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December 21, 2005
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Mike Macro Fit for Duty
with Mike Macro

Functional fitness and tactical training

I am a strong advocate of "functional fitness." Functional fitness applies proven fitness methodology to a more holistic approach to practical scenarios. Basically, as long as you are breathless and your training motions apply to your desired result, you are getting a good functional workout. Just add resistance in one form or another and you have covered the whole gambit.

Today I want to talk about the amalgamation of tactical training and functional fitness. The best way to learn is to do. Making it fun is even better, but to make it stick, you must apply intent.

To prove the TASER's worth we are asked to volunteer if we are not believers (I am no longer a sceptic). In the case of the gun we already know of its potency. So how can we train live-fire fights in a safe manner? There is, of course, simunition but I am thinking of an easier, more readily available approach: amalgamating fitness and tactical training.

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The closest we can get to a real-time scenario without being in the middle of a lethal force encounter is to use force-on-force training. This is probably the best way to train, but due to the cost of simunition, secure training areas and availability of instructors this type of training can be prohibitive. The unfortunate side effect of this is that the people who really need the training don't get it as often as they should do.

Taking these factors into consideration and trying to maintain our own levels of fitness can often be very hard to do. The quickest solution I can see is to amalgamate cardiovascular (endurance) training in the form of drills with some basic strength conditioning exercises geared towards functionality. These drills are found in tactical two-man and four-man maneuvers for firearms training.

We should then take the above suggestion and apply it to the readily available medium of paintball. Let's face it; the skills you need to survive are similar. Being able to run and shoot at a moving target is more practical than shooting at a stationary target in a non-stressful environment.

I must also add that this suggested approach to training is by no means meant to be a replacement to simunition training. It's just another way to develop and maintain the desired survival attributes of a lethal force encounter. Although, admittedly in a somewhat controlled and slower than the "real time" environment.

I mean to say, you can see the paintballs when fired, zipping about like tracer shots. These paintballs can be dodged. You can only do this in "real time" if your name is something poignant and cool like Neo, or Trinity and your dress sense runs along the lines of long coats and sunglasses (The coats and glasses? Probably to keep you warm when you are looking cool? Answers on a post card please).

I have my basic firearms certification from my peace officer training and basic semi automatic rifle training in the RN. I have no experience in a lethal force encounter.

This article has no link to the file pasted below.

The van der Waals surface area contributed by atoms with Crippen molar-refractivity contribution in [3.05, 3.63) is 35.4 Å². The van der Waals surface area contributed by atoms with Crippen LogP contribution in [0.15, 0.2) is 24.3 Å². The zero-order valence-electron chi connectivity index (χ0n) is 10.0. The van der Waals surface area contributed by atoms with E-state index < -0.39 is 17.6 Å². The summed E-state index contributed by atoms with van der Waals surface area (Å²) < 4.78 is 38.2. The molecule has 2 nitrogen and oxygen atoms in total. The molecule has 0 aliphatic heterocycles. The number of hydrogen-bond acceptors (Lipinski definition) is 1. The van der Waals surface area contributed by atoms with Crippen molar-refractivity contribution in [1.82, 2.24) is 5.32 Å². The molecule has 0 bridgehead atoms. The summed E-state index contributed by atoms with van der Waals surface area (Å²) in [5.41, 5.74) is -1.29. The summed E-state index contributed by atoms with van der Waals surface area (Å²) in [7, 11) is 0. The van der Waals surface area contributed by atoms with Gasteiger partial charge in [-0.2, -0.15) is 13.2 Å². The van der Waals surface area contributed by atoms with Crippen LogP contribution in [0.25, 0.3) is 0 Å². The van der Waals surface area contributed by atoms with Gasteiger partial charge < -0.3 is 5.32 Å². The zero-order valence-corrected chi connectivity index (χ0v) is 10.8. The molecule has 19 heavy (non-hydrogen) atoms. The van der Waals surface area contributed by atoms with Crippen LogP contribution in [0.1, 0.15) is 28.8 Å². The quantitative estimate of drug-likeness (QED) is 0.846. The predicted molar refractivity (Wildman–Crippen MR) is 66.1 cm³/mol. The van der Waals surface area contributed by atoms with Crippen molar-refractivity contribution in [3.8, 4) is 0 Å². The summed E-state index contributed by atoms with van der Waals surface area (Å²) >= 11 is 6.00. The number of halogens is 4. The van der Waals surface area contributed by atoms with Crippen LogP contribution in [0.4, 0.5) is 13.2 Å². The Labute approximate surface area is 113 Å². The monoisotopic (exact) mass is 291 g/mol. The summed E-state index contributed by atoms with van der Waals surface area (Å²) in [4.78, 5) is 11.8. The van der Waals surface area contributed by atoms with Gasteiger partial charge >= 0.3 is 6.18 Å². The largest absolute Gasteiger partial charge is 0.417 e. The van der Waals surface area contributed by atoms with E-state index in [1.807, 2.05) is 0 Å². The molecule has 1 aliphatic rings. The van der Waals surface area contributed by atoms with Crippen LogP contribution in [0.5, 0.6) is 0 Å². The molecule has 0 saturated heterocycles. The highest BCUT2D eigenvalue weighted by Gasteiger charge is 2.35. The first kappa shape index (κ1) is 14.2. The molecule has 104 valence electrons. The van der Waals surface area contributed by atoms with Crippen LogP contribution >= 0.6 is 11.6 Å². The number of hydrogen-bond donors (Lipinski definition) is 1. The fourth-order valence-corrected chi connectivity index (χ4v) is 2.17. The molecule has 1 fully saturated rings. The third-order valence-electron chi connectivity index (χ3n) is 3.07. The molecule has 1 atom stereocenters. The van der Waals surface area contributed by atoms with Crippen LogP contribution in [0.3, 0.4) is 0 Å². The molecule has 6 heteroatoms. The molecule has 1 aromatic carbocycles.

However, I do have experience in sparring, and training in a manner which enables a person to be able function at a high level of stress. The quickest and safest way to do this is to internalize the neuromuscular mechanics required for the desired task, elevate the heart rate and perform the required tasks at the same time with intent. This is also conducive to fitness training. So why not put some strength conditioning exercises along with force on force drills (rope climbs to simulate wall climbs, prone position to running and so on).

In many Paintball organizations you need a minimum of 20 players to take part. This equates to five four man teams. The teams will be split into pairs, the active pair and the conditioning pair. Here is an example of part of a circuit.

NB: remember we are only interested in exercising for 30 mins. to 40 mins. at a sub maximal anaerobic level (sub maximal= breathless but still being able to hold a conversation) as the next couple of hours will be spent playing paint ball.

Exercises:

1. Each grid sprint should be completed by a two man team whilst the other pair completes strength conditioning exercises/scenarios.
2. The active pair will complete grid sprints and at the last leg of the run will shoot at a target.
3. The conditioning pair will go from prone to standing to supine to standing.
4. The active pair will now return to the conditioning pair at a run to change stations.

The aim of the above exercise is to raise the shooters heart rate to an elevated state to resemble a stressful situation. When the pair arrive at the targets they should arrive at the same time and adopt secure firing positions (or whatever the drill requires). Meanwhile the Conditioning pair are pre-habilitating their physiology and neuromuscular system for strength, ballistic multi directional movement and endurance.

I hope that my suggestions will spark your imagination on the concepts of physical training and how to apply them to a functional world.

"Fitness and adaptability first, aesthetics will follow".

About the author

Michael is a fitness professional certified from the UK (NVQ fitness trainer) and in BC Canada (BCRPA; personal trainer, group fitness leader and weight trainer) and has over 17 years of experience in fitness training. He is also a martial arts instructor in Filipino martial arts. He represents Guro Roger Agbulos (Astig Lameco Escrima, LA, Cal.). and Guro Carlito Bonjoc (Mata Sa Bagyo). He is a Peace Officer in BC and has also served as a member of Her Majesty’s Royal Navy (1986 to 1991). For more information, visit: www.edg-ma.com www.torqueblade.com



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